|From:||A. Ingram <red_grass23@...>|
|Date:||Wednesday, December 25, 2002, 7:02|
On Tue, 24 Dec 2002 10:40:02 +0000, =?iso-8859-1?q?Jan=20van=20Steenbergen?
= <ijzeren_jan@...> wrote:
> --- A. Ingram skrzypszy:
>> Forgive me, fellow conlangers, I have been rude. I haven't taken thetime
>> to properly introduce myself.
>Well, if you consider that a mistake, then it has been corrected soonenough ;)
>Welcome to the List!
>> Well, my name is Andrey and I'm currently working on a conlang.
>Where are you from, if I may ask? Andrey sounds like a Russian name, butas I
>understood from your other message, Russian is not your first language.
>> I became interested in constructed languages after
>> learning of them on the net. After that, I went to a nearby university
>> library and started educating myself in linguistics. My research has
>> provided me with quite a bit of information.
>Wow, that's the spirit!
>> As of right now, I'm taking things slow and formulating the sounds for my
>> conlang. I want to create a language that sounds beautiful and is
>> grammatically inventive, so I have much work to do. Perhaps I will post
>> some information on my conlang.
>Please do so!
>> My first conlang, which is rather
>> fragmented, was called crunk. It was made to give an idea of what sounds
>> an alien race would produce.
>Well, cough it up, then. Funny name, BTW.
>> As of yet, I am undecided as to whether or not I should create vocabulary
>> manually or generate it on the computer. The former would ensure that my
>> language would be more personalised, so i'm leaning toward that.
>Personally, I agree. Who is the conlanger, after all? The computer or you?
>Creating a conlang is a nice and creative way to spend your time (manypeople
>consider it an art), and it would be a pity if the computer had to do thework
>But a lot of people here think differently. Anyway, word generated by a
>computer can always give you some ideas. In practice, I think thedifference is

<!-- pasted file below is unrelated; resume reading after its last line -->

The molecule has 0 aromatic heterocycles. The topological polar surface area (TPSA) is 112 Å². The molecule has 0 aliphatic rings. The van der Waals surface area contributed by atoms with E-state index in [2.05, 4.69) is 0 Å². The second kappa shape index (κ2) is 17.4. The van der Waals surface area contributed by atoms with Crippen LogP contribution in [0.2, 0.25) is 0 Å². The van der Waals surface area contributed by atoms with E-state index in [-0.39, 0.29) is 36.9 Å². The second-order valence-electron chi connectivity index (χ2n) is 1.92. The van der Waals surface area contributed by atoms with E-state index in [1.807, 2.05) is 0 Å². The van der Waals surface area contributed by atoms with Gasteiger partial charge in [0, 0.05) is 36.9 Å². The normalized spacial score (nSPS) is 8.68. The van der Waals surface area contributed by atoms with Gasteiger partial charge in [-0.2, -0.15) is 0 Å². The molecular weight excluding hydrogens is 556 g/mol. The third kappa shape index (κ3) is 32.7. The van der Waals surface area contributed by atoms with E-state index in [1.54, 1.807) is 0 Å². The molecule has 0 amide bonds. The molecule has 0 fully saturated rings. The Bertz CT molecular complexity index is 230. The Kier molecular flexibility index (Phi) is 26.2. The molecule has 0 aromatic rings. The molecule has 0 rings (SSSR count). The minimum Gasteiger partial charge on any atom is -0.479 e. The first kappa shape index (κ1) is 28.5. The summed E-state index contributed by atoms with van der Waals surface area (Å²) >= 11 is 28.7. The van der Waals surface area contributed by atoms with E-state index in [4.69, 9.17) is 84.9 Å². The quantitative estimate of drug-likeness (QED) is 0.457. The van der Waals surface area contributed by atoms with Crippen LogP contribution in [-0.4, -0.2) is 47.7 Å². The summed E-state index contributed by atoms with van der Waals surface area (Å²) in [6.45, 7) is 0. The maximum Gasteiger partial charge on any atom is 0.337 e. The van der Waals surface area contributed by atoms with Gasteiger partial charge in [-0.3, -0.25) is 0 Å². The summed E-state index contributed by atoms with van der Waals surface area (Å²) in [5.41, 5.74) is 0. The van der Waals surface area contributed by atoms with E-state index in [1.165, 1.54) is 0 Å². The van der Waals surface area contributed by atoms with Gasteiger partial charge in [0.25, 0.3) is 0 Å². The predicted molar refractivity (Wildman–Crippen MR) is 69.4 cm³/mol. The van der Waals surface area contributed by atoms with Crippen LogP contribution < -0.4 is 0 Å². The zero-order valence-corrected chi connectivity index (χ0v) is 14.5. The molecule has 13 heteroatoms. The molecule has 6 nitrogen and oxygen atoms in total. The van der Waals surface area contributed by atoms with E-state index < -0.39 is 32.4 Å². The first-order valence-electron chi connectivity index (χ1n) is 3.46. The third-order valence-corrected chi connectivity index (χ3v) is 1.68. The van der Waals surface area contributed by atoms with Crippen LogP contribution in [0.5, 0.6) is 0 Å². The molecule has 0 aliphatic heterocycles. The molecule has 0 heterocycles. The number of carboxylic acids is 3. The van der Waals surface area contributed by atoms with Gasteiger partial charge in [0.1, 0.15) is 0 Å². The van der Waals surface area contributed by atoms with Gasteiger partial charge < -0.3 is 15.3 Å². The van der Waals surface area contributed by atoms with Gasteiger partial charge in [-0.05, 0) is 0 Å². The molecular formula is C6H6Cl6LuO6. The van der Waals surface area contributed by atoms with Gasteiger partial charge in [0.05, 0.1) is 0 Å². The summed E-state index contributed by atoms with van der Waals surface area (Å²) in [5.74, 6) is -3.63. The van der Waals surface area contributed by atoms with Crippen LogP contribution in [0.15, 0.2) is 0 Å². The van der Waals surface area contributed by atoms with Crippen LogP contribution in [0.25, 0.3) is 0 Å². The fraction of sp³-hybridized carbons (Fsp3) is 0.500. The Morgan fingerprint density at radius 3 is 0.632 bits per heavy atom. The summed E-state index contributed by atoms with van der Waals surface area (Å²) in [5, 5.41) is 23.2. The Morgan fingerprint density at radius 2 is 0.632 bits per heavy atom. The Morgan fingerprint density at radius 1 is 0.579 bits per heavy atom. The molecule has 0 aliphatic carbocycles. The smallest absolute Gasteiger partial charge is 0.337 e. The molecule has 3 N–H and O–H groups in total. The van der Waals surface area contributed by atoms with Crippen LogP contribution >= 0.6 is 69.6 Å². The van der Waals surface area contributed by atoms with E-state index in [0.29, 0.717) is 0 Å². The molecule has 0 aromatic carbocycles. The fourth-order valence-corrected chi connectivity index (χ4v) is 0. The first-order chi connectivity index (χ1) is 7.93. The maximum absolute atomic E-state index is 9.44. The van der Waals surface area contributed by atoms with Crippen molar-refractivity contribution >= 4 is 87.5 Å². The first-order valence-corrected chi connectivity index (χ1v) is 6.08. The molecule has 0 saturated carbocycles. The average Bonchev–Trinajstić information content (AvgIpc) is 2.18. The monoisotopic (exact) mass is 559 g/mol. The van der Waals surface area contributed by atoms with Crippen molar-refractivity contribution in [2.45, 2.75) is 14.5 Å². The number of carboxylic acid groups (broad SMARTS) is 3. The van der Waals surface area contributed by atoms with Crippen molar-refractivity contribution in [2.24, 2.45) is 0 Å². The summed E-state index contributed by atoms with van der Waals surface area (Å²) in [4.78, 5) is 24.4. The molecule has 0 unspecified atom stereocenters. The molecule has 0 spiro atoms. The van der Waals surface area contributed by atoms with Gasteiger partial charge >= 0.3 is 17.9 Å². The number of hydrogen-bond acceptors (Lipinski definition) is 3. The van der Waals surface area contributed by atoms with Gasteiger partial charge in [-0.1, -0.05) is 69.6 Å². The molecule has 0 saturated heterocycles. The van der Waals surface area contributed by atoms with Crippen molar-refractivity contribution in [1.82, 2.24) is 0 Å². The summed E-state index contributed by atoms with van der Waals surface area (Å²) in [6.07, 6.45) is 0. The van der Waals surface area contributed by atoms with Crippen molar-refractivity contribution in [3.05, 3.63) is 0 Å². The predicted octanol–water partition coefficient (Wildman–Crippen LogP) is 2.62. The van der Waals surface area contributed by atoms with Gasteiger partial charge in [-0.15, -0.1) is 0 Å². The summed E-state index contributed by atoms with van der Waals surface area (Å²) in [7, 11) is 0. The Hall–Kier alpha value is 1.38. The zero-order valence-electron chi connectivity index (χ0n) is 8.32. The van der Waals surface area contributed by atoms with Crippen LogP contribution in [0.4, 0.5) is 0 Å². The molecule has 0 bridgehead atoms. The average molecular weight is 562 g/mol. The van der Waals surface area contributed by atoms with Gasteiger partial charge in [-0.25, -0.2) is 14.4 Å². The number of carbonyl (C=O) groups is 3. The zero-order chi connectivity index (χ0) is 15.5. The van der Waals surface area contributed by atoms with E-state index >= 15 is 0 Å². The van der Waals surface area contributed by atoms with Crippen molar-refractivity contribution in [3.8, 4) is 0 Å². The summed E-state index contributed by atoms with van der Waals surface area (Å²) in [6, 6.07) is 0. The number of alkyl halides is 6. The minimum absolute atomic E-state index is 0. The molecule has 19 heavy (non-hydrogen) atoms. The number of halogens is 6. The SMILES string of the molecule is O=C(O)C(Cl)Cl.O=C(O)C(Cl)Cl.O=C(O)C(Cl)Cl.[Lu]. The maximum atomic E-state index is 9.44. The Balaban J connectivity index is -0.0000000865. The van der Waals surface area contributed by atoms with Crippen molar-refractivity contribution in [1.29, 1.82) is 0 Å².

>not that big, though; as I understood from those who used word generators,they
>often throw away 99 % of the generated words anyway (and could have madeup the
Thank you for your links. I can't wait to soak in the knowledge!
If you must know, I live from Saint Louis, MO, USA. No, Russian isn't my
first language, but my name is Russian. I was born in Saint Louis, as
well. I speak English fluently. I speak some French and have working
knowledges of Latin, Ancient Greek, Quenya and Sindarin (the latter two are
constructed languages invented by J.R.R. Tolkien). Russian is similar to
Greek both grammatically and in lettering.
I must confess, I have been quite busy lately and haven't had much time to
work on my conlang. But now that I'm on vacation, I can finally resume
work. All of my conlang materials are hardcopy. I have nothing on the
computer, as I sketched most of the information for crunk and my new
conlang, which has no name right now, by hand and with my typewriter. As
soon as I get some things together, I will post them.
There is so much that I have to learn. I will probably be going back to
the library soon to study more.
Crunk was really just a youthful experiment with strange sounds. I even
tried to invent an alphabet for it. The alphabet is block-style and
The list has very many interesting topics on discussion now. I have to
catch up and get some sleep and do some work.
>rest without the computer, too).
>> I'm rather new at the art of constructed languages and I'm eager to learn
>> new things. I hope this list will be a good place to share and learn
>> information about constructed languages.
>Well, you definitely got to the right place, then. Welcome again!
>In the other message, you wrote:
>> Please include some resources for germanic languages as well.
>(and for a word list of Old Norse:)
>"Originality is the art of concealing your source." - Franklin P. Jones
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